It seems like just yesterday that May college graduates were celebrating, but now student loan grace periods are ending, and it's time to start paying back all that money -- nationally, an average of $26,500, according to the College Board.
Review repayment options: Depending on your profession, you might be eligible for loan forgiveness, says Chanel Greene, manager of financial aid at Philadelphia's Peirce College. For federal loans, go to StudentLoans.gov for options. See which option is most affordable.
Pay smart: Consider paying biweekly; this adds up to one extra payment at the end of the year, says Ken Lin, CEO of CreditKarma.com. "Sign up for automatic payments so you're never late," adds David Bendix, a financial planner with The Bendix Financial Group in Garden City; it may also qualify you for a reduced interest rate. Pay off the highest-rate loan first and pay more than the minimum if you can.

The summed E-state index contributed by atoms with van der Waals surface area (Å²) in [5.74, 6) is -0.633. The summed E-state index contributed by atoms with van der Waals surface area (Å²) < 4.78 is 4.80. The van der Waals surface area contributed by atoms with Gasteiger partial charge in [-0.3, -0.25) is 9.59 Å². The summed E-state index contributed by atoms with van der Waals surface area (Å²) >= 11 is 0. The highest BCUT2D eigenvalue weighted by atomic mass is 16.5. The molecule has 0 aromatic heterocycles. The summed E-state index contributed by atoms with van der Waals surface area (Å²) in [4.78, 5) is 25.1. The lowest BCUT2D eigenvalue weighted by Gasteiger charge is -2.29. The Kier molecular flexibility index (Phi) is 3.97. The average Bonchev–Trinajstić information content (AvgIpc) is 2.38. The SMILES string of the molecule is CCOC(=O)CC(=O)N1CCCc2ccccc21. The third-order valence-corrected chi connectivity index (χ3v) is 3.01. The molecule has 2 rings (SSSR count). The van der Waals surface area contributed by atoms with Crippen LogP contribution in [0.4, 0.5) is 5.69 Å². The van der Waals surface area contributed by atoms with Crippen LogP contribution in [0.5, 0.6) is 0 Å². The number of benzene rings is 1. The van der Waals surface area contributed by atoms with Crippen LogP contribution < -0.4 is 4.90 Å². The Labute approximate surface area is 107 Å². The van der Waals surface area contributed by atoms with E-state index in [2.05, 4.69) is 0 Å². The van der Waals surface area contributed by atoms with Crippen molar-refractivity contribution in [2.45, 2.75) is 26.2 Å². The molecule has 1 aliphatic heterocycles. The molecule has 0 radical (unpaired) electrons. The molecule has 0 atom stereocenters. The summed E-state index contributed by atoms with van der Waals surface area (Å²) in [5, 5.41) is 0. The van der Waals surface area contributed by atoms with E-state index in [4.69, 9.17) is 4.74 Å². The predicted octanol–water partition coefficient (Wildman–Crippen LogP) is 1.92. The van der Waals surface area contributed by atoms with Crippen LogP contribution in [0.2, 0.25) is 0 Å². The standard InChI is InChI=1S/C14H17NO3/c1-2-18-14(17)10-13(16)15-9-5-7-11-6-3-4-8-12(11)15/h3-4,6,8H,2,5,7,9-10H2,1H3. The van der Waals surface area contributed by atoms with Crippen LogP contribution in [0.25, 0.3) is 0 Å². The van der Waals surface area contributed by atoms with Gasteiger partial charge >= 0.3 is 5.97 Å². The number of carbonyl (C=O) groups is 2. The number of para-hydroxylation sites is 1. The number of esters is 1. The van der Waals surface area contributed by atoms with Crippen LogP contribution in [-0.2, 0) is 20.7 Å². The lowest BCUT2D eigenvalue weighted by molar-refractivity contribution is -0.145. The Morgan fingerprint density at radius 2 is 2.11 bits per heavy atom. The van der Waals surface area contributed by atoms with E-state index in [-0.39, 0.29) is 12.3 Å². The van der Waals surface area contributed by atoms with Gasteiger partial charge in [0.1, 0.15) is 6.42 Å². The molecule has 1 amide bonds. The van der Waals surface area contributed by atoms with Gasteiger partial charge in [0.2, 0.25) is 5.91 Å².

Don't ignore them: "How you pay your student loans can affect your credit rating and impact your ability to get a credit card, car loan or rent an apartment," says Patricia Nash Christel, spokesperson for Sallie Mae, a financial services company specializing in education.
Communicate: If you've moved or changed email, tell your lender. If you can't make payments, ask your lender about hardship programs.